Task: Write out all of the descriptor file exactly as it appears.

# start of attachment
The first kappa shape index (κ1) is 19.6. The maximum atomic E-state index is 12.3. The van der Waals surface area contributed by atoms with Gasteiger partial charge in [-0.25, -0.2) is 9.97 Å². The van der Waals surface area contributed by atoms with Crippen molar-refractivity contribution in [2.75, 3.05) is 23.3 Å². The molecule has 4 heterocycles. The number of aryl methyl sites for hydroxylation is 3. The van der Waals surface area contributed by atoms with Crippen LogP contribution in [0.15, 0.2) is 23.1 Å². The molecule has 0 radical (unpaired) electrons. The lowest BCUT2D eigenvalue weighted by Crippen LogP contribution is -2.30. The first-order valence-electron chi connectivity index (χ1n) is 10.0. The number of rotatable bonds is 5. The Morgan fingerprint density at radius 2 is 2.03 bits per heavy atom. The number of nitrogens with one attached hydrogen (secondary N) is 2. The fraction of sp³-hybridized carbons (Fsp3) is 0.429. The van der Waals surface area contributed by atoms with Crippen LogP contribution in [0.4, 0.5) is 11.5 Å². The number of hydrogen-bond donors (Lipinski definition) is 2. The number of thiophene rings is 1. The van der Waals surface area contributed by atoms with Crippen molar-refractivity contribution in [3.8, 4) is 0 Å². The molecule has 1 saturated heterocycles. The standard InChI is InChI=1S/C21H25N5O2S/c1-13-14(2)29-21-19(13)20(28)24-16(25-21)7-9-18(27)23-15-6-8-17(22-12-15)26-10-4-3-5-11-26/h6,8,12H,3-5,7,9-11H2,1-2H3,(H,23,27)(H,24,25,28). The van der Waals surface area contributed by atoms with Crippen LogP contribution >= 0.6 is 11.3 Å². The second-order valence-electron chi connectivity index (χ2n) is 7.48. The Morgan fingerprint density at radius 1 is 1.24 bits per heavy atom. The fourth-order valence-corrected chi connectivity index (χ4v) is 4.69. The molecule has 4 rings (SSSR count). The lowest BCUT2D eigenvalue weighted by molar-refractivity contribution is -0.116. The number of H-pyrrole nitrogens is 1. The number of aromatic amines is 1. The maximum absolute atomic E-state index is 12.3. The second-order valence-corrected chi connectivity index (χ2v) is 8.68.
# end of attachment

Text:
The first kappa shape index (κ1) is 19.6. The maximum atomic E-state index is 12.3. The van der Waals surface area contributed by atoms with Gasteiger partial charge in [-0.25, -0.2) is 9.97 Å². The van der Waals surface area contributed by atoms with Crippen molar-refractivity contribution in [2.75, 3.05) is 23.3 Å². The molecule has 4 heterocycles. The number of aryl methyl sites for hydroxylation is 3. The van der Waals surface area contributed by atoms with Crippen LogP contribution in [0.15, 0.2) is 23.1 Å². The molecule has 0 radical (unpaired) electrons. The lowest BCUT2D eigenvalue weighted by Crippen LogP contribution is -2.30. The first-order valence-electron chi connectivity index (χ1n) is 10.0. The number of rotatable bonds is 5. The Morgan fingerprint density at radius 2 is 2.03 bits per heavy atom. The number of nitrogens with one attached hydrogen (secondary N) is 2. The fraction of sp³-hybridized carbons (Fsp3) is 0.429. The van der Waals surface area contributed by atoms with Crippen LogP contribution in [0.4, 0.5) is 11.5 Å². The number of hydrogen-bond donors (Lipinski definition) is 2. The number of thiophene rings is 1. The van der Waals surface area contributed by atoms with Crippen molar-refractivity contribution in [3.8, 4) is 0 Å². The molecule has 1 saturated heterocycles. The standard InChI is InChI=1S/C21H25N5O2S/c1-13-14(2)29-21-19(13)20(28)24-16(25-21)7-9-18(27)23-15-6-8-17(22-12-15)26-10-4-3-5-11-26/h6,8,12H,3-5,7,9-11H2,1-2H3,(H,23,27)(H,24,25,28). The van der Waals surface area contributed by atoms with Crippen LogP contribution >= 0.6 is 11.3 Å². The second-order valence-electron chi connectivity index (χ2n) is 7.48. The Morgan fingerprint density at radius 1 is 1.24 bits per heavy atom. The fourth-order valence-corrected chi connectivity index (χ4v) is 4.69. The molecule has 4 rings (SSSR count). The lowest BCUT2D eigenvalue weighted by molar-refractivity contribution is -0.116. The number of H-pyrrole nitrogens is 1. The number of aromatic amines is 1. The maximum absolute atomic E-state index is 12.3. The second-order valence-corrected chi connectivity index (χ2v) is 8.68.